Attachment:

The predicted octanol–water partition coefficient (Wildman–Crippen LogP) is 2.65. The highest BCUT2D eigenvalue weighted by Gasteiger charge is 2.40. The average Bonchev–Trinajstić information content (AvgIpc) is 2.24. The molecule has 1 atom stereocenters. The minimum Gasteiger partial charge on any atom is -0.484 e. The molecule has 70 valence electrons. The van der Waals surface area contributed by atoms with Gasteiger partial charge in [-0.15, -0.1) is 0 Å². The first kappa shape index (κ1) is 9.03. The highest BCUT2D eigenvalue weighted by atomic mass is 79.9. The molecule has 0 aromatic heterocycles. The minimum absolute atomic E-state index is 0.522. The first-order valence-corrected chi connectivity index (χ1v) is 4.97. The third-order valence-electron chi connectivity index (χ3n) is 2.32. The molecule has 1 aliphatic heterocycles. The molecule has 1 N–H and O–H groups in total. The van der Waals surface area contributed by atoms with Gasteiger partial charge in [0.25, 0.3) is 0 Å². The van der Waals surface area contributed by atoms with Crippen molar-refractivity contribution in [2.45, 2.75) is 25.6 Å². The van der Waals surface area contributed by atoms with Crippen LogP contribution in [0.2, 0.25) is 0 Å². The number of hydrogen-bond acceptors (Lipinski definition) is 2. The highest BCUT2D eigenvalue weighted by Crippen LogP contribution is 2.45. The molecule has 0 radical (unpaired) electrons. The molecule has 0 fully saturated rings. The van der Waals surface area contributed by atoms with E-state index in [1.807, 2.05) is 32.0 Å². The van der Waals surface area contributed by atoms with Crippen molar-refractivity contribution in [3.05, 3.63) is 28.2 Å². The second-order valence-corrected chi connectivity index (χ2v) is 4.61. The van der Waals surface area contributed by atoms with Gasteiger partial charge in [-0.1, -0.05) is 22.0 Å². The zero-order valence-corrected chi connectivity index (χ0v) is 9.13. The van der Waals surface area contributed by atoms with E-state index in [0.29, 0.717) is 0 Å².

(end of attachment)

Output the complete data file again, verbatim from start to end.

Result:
The predicted octanol–water partition coefficient (Wildman–Crippen LogP) is 2.65. The highest BCUT2D eigenvalue weighted by Gasteiger charge is 2.40. The average Bonchev–Trinajstić information content (AvgIpc) is 2.24. The molecule has 1 atom stereocenters. The minimum Gasteiger partial charge on any atom is -0.484 e. The molecule has 70 valence electrons. The van der Waals surface area contributed by atoms with Gasteiger partial charge in [-0.15, -0.1) is 0 Å². The first kappa shape index (κ1) is 9.03. The highest BCUT2D eigenvalue weighted by atomic mass is 79.9. The molecule has 0 aromatic heterocycles. The minimum absolute atomic E-state index is 0.522. The first-order valence-corrected chi connectivity index (χ1v) is 4.97. The third-order valence-electron chi connectivity index (χ3n) is 2.32. The molecule has 1 aliphatic heterocycles. The molecule has 1 N–H and O–H groups in total. The van der Waals surface area contributed by atoms with Gasteiger partial charge in [0.25, 0.3) is 0 Å². The van der Waals surface area contributed by atoms with Crippen molar-refractivity contribution in [2.45, 2.75) is 25.6 Å². The van der Waals surface area contributed by atoms with Crippen LogP contribution in [0.2, 0.25) is 0 Å². The number of hydrogen-bond acceptors (Lipinski definition) is 2. The highest BCUT2D eigenvalue weighted by Crippen LogP contribution is 2.45. The molecule has 0 radical (unpaired) electrons. The molecule has 0 fully saturated rings. The van der Waals surface area contributed by atoms with E-state index in [1.807, 2.05) is 32.0 Å². The van der Waals surface area contributed by atoms with Crippen molar-refractivity contribution in [3.05, 3.63) is 28.2 Å². The second-order valence-corrected chi connectivity index (χ2v) is 4.61. The van der Waals surface area contributed by atoms with Gasteiger partial charge in [-0.1, -0.05) is 22.0 Å². The zero-order valence-corrected chi connectivity index (χ0v) is 9.13. The van der Waals surface area contributed by atoms with E-state index in [0.29, 0.717) is 0 Å².